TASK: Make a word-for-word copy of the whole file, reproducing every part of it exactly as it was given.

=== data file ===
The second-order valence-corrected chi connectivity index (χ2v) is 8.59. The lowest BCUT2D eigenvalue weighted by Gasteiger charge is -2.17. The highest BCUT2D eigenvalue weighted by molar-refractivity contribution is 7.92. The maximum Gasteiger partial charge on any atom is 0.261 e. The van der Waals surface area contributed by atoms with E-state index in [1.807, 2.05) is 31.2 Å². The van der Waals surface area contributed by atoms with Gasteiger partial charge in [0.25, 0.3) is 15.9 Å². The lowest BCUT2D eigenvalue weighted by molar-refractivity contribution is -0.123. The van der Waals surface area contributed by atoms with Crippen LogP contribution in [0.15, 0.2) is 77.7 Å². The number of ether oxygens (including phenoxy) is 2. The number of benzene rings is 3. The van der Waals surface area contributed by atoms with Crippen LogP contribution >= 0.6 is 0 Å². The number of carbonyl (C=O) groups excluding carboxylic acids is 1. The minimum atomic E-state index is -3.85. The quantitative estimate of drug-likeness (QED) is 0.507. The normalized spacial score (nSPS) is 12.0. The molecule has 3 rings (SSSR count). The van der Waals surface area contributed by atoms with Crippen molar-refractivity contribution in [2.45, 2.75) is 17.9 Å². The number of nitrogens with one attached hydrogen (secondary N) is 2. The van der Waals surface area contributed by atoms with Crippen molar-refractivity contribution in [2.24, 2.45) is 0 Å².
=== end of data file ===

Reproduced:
The second-order valence-corrected chi connectivity index (χ2v) is 8.59. The lowest BCUT2D eigenvalue weighted by Gasteiger charge is -2.17. The highest BCUT2D eigenvalue weighted by molar-refractivity contribution is 7.92. The maximum Gasteiger partial charge on any atom is 0.261 e. The van der Waals surface area contributed by atoms with E-state index in [1.807, 2.05) is 31.2 Å². The van der Waals surface area contributed by atoms with Gasteiger partial charge in [0.25, 0.3) is 15.9 Å². The lowest BCUT2D eigenvalue weighted by molar-refractivity contribution is -0.123. The van der Waals surface area contributed by atoms with Crippen LogP contribution in [0.15, 0.2) is 77.7 Å². The number of ether oxygens (including phenoxy) is 2. The number of benzene rings is 3. The van der Waals surface area contributed by atoms with Crippen LogP contribution >= 0.6 is 0 Å². The number of carbonyl (C=O) groups excluding carboxylic acids is 1. The minimum atomic E-state index is -3.85. The quantitative estimate of drug-likeness (QED) is 0.507. The normalized spacial score (nSPS) is 12.0. The molecule has 3 rings (SSSR count). The van der Waals surface area contributed by atoms with Crippen molar-refractivity contribution in [2.45, 2.75) is 17.9 Å². The number of nitrogens with one attached hydrogen (secondary N) is 2. The van der Waals surface area contributed by atoms with Crippen molar-refractivity contribution in [2.24, 2.45) is 0 Å².